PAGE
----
And then came the day when a chick was right in front of my porch. I’m not sure that my life was more terrifying moments. I rushed through the yard, and I dived two large aggressive birds trying to grab my hair and get beaks to faces. Good thing I came back with the mail and was carrying a flat cardboard box — have something to fight. To the apartment I got almost no losses, but the grandmother, who tripped over me in another entrance, quite possibly, fell death of the brave.

On the other hand, this spring in the Japanese city of kamakura I saw the girl was attacked by a hawk: he really wanted, so she gave him ice cream. So there are birds and seagulls terrible.

Moose-murderers and bears-rods

However, ruin your life in Finland can not only gulls, but also moose. No, of course they are beautiful, noble animals, and their large, heavy heads with long lips got kind of sad charm. But when a moose suddenly emerges from the woods onto the road right in front of your car, think about the greatness of nature once: you need to quickly figure out how to escape. Will it not damage the machine — a question the tenth.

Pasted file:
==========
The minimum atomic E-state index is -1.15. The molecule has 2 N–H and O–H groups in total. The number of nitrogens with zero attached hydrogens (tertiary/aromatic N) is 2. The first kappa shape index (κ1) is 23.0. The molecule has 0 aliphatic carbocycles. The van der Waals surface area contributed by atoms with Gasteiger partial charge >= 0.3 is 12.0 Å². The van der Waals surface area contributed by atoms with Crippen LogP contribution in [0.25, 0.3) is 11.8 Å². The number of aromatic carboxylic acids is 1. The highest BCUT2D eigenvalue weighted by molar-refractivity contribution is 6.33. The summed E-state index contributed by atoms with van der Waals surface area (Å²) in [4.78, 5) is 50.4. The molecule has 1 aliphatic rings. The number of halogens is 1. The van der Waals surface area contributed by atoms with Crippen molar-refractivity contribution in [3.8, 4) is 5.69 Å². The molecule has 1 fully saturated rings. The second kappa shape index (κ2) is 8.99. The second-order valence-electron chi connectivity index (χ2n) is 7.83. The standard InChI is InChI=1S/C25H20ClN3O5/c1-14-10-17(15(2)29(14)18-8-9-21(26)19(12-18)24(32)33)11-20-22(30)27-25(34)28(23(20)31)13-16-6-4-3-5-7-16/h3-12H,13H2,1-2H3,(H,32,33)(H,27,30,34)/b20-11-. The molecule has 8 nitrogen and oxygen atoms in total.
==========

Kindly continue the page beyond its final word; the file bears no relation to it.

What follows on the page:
Annually in Finland is about one and a half thousand accidents involving moose. Some of them — with a deadly outcome for the animal and for people. An adult moose can weigh up to seven kilos, so bumping into him is like at full speed to enter the stone. Thus, even if you were not injured to leave the scene of an accident do not: necessarily need to call the police to the wounded animal could be of assistance. Or to take the road dead. The latter is particularly outraged by my Russian friends, saying that if you hit a deer, then moose is your prey. Why you can’t take it, numerosity meat all winter and eat dumplings with the elk?